Other than that - all good!
And I've updated my review of Farseekers in the post above - if someone could just run their eye over the spelling ...
Thanks Nef, Sent Farseekers onto Min.
I'll be returning home to all my books tomorrow, so could I pre-emptively claim The Red Wind?
I've updated the list with both Min and Kaede's requests :)
For my next selection, I would like Alyzon Whitestarr (I was going to say Ashling, but I think there should be more than one person reviewing the Oberchrons ...)
We seem to have been a bit quiet here of late - so here's my first draft of Alyzon Whitestarr. Heaps of it is unfinshed and needs polishing, but I'm throwing it open to review.
I recently picked up Alyzon Whitestarr for the first time in a few years. It was one of those books, written in the LOOOOOONG wait between The Keeping Place and The Stone Key, that we all picked up and devoured, then … forgot, basically. Until I picked it up again, the main thing I remembered about the book was being confused by one typo where Alyzon was suddenly inexplicably talking to Harlen (it should have read Harrison) mid conversation.
So it was a pleasant surprise to pick the book up and read it again after so long.
Alyzon is the ugly duckling in a family full of artist-swans. She feels like she lost out in the looks department as well as the talent department in her eclectic, beautiful and talented family.
Then she hits her head. After waking up from a coma that lasts a month, Alyzon finds that her senses are extended. She can smell things, taste things and hear things more acutely. What is more, those extended senses also allow her to smell other people's essences, their emotions, and to glimpse into their memories when she's touching them.
She basically becomes Edward Cullen without all the stupid sparkly vampire crap.
On returning to school, Alyzon starts discovering that people’s essences do not always match their appearance. Throughout the school, she starts smelling a foul stench coming off students that indicates that there is something very wrong with them. The smell is particularly bad from Harlen Sanderson, Alyzon’s former crush, who is uncomfortably interested in Alyzon on her return. Most worryingly, Alyzon’s younger sister is starting to emit the same smell, and Alan Rayc, who seems to be the source of this rottenness, is after Alyzon’s dad.
With her new group of friends, Alyzon has to find out what is causing this sickness of the soul, and how to stop it before it takes over two of her family members.
I found this book an intriguing read second time round. There are these random (and convenient) discussions between characters scattered throughout the story about the purpose of art, the nature of good and evil, and what causes evil, all of which are quite a cool addition to the story. They’re the types of discussions that you wish your family had around the dinner table, but never really did.
I really liked the characters in the story. Alyzon’s Da Macoll is a stand-out, and her mother is pretty well drawn as well. I really liked the way Alyzon starts to learn that her parents aren’t quite as one-dimensional as she previously thought. It subtly shows Alyzon maturing as she realises that the adults around her are people with their own stories, which gives the story an extra level. Her siblings feel familiar, but as though you are hearing someone tell you about their family – she just accepts that they are what they are, and so we really don’t see much more of them that what Alyzon tells us.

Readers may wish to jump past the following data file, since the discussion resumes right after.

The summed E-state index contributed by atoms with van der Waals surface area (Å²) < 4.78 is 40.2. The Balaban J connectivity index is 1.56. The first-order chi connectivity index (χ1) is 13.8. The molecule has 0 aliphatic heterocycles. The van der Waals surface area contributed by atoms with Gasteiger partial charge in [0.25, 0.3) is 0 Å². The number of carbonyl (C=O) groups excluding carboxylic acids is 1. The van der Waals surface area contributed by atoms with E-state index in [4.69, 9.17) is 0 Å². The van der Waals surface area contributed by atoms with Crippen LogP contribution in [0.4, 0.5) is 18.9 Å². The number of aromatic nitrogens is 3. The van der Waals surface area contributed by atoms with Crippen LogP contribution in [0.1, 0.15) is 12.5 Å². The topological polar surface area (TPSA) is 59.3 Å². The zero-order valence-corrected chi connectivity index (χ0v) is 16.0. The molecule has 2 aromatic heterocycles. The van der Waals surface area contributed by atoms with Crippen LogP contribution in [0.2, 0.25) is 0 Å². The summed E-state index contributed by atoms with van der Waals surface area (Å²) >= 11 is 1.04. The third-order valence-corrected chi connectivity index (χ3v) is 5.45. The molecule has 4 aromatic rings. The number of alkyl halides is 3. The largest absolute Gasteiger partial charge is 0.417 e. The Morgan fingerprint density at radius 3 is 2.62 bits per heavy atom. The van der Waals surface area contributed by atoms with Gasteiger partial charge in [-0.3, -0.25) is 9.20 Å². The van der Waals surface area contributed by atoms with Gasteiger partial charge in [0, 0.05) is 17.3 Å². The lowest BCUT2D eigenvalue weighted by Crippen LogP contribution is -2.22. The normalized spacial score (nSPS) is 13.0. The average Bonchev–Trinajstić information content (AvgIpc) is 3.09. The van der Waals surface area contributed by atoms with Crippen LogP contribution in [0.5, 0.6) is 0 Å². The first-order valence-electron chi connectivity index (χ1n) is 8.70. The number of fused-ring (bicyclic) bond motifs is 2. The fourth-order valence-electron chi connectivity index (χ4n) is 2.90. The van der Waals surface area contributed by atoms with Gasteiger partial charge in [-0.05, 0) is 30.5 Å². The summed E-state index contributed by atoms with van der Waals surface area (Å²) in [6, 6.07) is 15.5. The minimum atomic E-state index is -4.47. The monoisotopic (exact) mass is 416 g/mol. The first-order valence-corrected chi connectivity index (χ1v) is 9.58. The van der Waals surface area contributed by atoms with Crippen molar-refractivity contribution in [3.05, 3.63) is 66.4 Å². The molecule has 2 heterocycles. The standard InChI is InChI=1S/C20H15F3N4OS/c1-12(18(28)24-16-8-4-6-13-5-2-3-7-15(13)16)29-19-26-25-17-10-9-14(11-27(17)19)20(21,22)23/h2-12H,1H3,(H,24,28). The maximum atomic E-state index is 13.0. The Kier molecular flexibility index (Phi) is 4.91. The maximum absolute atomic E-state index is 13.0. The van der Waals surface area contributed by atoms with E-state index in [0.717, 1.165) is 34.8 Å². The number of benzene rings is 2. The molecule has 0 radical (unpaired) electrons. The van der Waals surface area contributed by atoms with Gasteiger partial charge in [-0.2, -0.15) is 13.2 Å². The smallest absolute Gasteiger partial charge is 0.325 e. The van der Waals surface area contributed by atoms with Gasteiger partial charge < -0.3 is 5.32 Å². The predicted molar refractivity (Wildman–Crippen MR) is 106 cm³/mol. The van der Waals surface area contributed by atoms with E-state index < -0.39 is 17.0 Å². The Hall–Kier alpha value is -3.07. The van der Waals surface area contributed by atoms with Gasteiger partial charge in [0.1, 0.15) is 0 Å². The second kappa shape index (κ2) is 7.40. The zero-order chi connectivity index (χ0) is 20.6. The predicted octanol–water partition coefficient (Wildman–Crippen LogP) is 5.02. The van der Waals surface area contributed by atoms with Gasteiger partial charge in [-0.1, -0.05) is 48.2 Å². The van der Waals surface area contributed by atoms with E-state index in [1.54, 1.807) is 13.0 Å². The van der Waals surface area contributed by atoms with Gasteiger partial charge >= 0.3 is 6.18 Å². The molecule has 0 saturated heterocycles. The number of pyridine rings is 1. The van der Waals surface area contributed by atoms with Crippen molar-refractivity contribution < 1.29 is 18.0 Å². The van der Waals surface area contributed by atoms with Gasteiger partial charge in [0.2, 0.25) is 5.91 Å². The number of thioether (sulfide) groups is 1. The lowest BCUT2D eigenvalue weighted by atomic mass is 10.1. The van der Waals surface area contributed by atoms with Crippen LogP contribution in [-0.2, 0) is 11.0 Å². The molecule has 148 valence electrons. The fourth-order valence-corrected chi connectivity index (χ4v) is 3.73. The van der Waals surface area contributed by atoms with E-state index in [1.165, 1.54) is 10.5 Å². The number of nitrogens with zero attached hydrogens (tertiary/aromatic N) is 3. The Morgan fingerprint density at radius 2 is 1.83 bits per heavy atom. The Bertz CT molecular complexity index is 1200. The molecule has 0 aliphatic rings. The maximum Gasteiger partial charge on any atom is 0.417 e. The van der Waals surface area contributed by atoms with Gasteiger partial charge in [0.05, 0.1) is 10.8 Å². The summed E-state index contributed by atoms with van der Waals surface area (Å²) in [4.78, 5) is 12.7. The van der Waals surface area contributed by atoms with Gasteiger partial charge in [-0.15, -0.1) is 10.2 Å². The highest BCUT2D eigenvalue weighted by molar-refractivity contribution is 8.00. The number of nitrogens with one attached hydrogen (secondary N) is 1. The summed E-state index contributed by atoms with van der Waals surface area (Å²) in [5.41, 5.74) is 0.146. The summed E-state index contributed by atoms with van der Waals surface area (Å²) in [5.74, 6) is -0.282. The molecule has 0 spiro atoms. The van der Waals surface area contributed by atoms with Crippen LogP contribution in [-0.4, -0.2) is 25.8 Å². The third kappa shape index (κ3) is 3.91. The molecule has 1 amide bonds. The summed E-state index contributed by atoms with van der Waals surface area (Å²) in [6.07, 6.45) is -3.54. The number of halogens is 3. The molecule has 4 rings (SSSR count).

Alyzon’s new group of friends (I always wanted to know who Alyzon’s friends were before the accident – they don’t seem to have existed) are interesting, but, not all that complex - I would have liked to know more about them, as they all have backstories that would be worth exploring.
If I have any issues with the story, it’s the trusting way in which Alyzon’s friends simply accept that she can smell their essences. Not being so trusting myself, if someone told me they could smell my soul, I’d start walking slowly away and then block them on facebook. They do explain why they are so ready to believe her, but I’m possibly too cynical to accept a soul-sniffing BFF so readily.
This is a story I wish there was a sequel to. Not that it doesn’t work as a standalone novel; it does, but it raises so many questions in my mind that I would really like to know what happens next. There is an unfinished element to the story that makes me think that the most interesting part is what happens after. Perhaps I may start a campaign …
All in all, this was a delightful little piece of escapism. It’s a strong story about good prevailing over evil and how the individual can stand against evil by being true to themselves and what they believe.
I'm so sorry, I haven't managed to do The Red Wind review within the two week period. Silly interfering life. If no one else wants to do it, it'll certainly be the next book I tackle when I get the chance, but as I don't know when that'll be, perhaps it should be put up for grabs again. Sorry :$
I'm going to have to put Billy Thunder back on the pile, too. I thought I could do it - the day I mentioned it I'd just finished a big project that was taking my time so I thought I'd have some free time to do something I actually wanted to do; fat chance of that. Somebody else can give that lovely book the time it deserves.
I'll try to have The Cat Dreamer done soon, but with health (and computer) issues happening it might be a little longer.
Nef, I love your AW review. I wish I could write them with the humour and elegance you do. Let me know when it's ready and I'll PM it to Min.
Alyzon Whitestarr is updated.
I completely and utterly forgot about my promise to do Greylands. Now it's definitely past the two-week deadline. I'm very sorry to everyone... I think for now I'll let it go, but perhaps soon (hopefully soon) I'll have some free time to work on a review. :)
So I'm gonna go ahead and book Ashling as my next book. I'm gonna re-read it anyway.